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Kazakhstan: see Nur-SultanNur-Sultan
, formerly Astana
, city (2008 est. pop. 600,000), capital of Kazakhstan, in central Kazakhstan on the Ishim (Esil) River, within but independent of Aqmola prov.
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The following article is from The Great Soviet Encyclopedia (1979). It might be outdated or ideologically biased.



(before 1961, Akmolinsk), a city and the administrative center of Tselinograd Oblast, Kazakh SSR. The city is situated in the northern part of the Kazakh Melkosopochnik, on the right bank of the Ishim River, 222 km northwest of Karaganda. It is a railroad junction for the Trans-Kazakhstan and South Siberian trunk lines, the first linking Petropavlovsk, Tselinograd, Karaganda, and Chu and the second connecting Magnitogorsk, Tselinograd, Pavlodar, and Kulunda. The city has an airport. Its population, 222,000 in 1977, has grown from 31,000 in 1939, 99,000 in 1959, and 180,000 in 1970.

The city was founded in 1830 by Russian troops as the fortress of Akmola, the name being derived from the Kazakh words ak (white) and mola (grave). It became a trading center and stopping place for caravans traveling from Tashkent and Bukhara to European Russia. In 1832 it was designated a town and renamed Akmolinsk, and in 1868 it was made a district capital in Akmolinsk Province (the provincial capital was Omsk).

Soviet power was established in the city on Dec. 25, 1917 (Jan. 7, 1918). Captured by White Guards in June 1918, it was liberated by the Red Army on Nov. 26, 1919. In 1920 it was included in the Kirghiz ASSR, serving as the administrative center of Akmolinsk Province from 1920 to 1928 and of Akmolinsk Okrug from 1928 to 1930. For the next two years it was a raion administrative center directly subordinate to the republic. The city was linked by rail with Petropavlovsk in 1929 and with Karaganda in 1931. Between 1932 and 1939 the city was a raion administrative center in Karaganda Oblast. In 1936 it was included in the Kazakh SSR, becoming the administrative center of Akmolinsk Oblast three years later. In 1954 the city was chosen to be the organizing center of the campaign to develop the virgin lands. From 1960 to 1965 it was the administrative center of Tselinnyi Krai, and since 1965 it has been the administrative center of Tselinograd Oblast.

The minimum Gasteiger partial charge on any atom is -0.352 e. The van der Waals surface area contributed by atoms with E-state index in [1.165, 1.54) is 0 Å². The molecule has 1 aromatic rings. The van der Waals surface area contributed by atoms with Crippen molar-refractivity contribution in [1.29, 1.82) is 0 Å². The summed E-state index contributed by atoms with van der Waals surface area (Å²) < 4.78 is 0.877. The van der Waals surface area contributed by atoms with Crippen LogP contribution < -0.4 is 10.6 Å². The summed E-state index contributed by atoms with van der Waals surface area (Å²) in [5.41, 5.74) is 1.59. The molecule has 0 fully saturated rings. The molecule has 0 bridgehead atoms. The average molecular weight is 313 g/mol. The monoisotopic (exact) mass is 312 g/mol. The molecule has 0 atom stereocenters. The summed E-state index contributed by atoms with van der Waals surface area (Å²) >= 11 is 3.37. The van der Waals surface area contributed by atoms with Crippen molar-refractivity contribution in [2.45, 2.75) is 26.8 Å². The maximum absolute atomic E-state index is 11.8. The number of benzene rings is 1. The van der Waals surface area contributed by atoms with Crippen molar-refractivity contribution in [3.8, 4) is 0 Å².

A major industrial center of northern Kazakhstan, the city has large agricultural machinery plants (Kazakhsel’mash, Tselinogradsel’mash), plants producing pumps and gas appliances, an iron foundry, a railroad car repair plant, and a ceramics combine. The food industry is represented by meat, dairy, and bakery combines and a brewery. The city’s light industry produces porcelain, clothing, and other consumer goods, and its building-materials industry manufactures bricks, reinforced-concrete products, housing components, and asphalt. The city has a heat and electric power plant, and it is connected by power transmission lines with Karaganda, Pavlodar, Petropavlovsk, and Rudnyi.

The old part of the city has a rectangular layout. Large-scale construction projects were launched in the 1960’s. Under a general plan adopted in 1961–62 (principal architect, G. Ia. Gladshtein), new residential districts, consisting of multistory houses of standard design, have been established on open land southeast of the city. Noteworthy public buildings include the Palace of Virgin Land Workers (Palace of Culture, 1960–64; architects, O. Krauklis, D. Danneberg, and P. Fogel’), the House of Youth (1974; principal architect, A. T. Polianskii), the Ishim Hotel, and the television center.

Tselinograd has institutes of construction engineering, agriculture, medicine, and pedagogy. A specialized secondary education is provided by technicums of railroad and motor vehicle transport, machine building, technology, construction, transport construction, cooperative trade, and finance and economics. The city also has a sovkhoz-technicum, a secondary teacher-training school, and two secondary medical schools. Cultural facilities include a drama theater and an oblast museum of local lore.


Dubitskii, A. F. Gde techet Ishim: Iz istorii Tselinograda i Tselinnogo kraia. Alma-Ata, 1965.
Dosanov, B. Tselinograd. Alma-Ata, 1971.


The Great Soviet Encyclopedia, 3rd Edition (1970-1979). © 2010 The Gale Group, Inc. All rights reserved.
References in periodicals archive ?
Laszczkowski coins a new term, "spatial intimacy," to refer to an alternative sense of community held by less affluent long-term residents of the old Tselinograd, who have no ambitions of living in the Left Bank, but who feel no less connected to the city.
Cluster 4, the largest group, contains 26 accessions: 10 collected near Tselinograd, Kazakhstan; five near Alma Ata, Kazakhstan; one from Turkey; and 10 from unidentified collection sites within the former USSR.
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To dilute these claims as well as to soothe ethnic Russian fears of Kazakh domination, Nazarbayev has moved the capital from Almaty to Astana (formerly called Akhmola and in the Soviet era known as Tselinograd) further north, which was founded in 1824 and has a Russian majority with just 27% ethnic Kazakhs.